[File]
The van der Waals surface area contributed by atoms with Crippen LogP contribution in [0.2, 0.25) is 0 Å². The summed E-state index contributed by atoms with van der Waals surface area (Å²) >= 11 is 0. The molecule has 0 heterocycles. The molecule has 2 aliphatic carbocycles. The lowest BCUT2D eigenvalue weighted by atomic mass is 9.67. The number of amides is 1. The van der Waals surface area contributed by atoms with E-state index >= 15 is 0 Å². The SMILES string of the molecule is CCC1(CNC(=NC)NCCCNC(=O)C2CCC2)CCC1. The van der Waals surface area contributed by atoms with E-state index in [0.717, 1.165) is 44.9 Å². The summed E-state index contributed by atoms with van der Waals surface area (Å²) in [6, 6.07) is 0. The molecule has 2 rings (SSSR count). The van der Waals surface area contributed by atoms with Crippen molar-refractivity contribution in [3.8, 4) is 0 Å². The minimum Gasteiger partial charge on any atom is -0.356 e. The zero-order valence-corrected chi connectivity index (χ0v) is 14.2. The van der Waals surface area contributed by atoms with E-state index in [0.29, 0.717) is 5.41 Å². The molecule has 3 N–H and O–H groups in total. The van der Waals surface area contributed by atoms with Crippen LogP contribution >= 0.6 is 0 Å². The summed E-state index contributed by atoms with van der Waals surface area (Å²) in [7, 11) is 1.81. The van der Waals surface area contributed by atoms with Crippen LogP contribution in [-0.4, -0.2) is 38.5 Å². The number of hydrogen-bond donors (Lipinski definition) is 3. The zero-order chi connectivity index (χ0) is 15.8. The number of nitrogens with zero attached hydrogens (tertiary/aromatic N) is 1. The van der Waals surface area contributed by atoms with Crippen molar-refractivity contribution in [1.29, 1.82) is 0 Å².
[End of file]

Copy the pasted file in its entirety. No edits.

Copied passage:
The van der Waals surface area contributed by atoms with Crippen LogP contribution in [0.2, 0.25) is 0 Å². The summed E-state index contributed by atoms with van der Waals surface area (Å²) >= 11 is 0. The molecule has 0 heterocycles. The molecule has 2 aliphatic carbocycles. The lowest BCUT2D eigenvalue weighted by atomic mass is 9.67. The number of amides is 1. The van der Waals surface area contributed by atoms with E-state index >= 15 is 0 Å². The SMILES string of the molecule is CCC1(CNC(=NC)NCCCNC(=O)C2CCC2)CCC1. The van der Waals surface area contributed by atoms with E-state index in [0.717, 1.165) is 44.9 Å². The summed E-state index contributed by atoms with van der Waals surface area (Å²) in [6, 6.07) is 0. The molecule has 2 rings (SSSR count). The van der Waals surface area contributed by atoms with Crippen molar-refractivity contribution in [3.8, 4) is 0 Å². The minimum Gasteiger partial charge on any atom is -0.356 e. The zero-order valence-corrected chi connectivity index (χ0v) is 14.2. The van der Waals surface area contributed by atoms with E-state index in [0.29, 0.717) is 5.41 Å². The molecule has 3 N–H and O–H groups in total. The van der Waals surface area contributed by atoms with Crippen LogP contribution >= 0.6 is 0 Å². The summed E-state index contributed by atoms with van der Waals surface area (Å²) in [7, 11) is 1.81. The van der Waals surface area contributed by atoms with Crippen LogP contribution in [-0.4, -0.2) is 38.5 Å². The number of hydrogen-bond donors (Lipinski definition) is 3. The zero-order chi connectivity index (χ0) is 15.8. The number of nitrogens with zero attached hydrogens (tertiary/aromatic N) is 1. The van der Waals surface area contributed by atoms with Crippen molar-refractivity contribution in [1.29, 1.82) is 0 Å².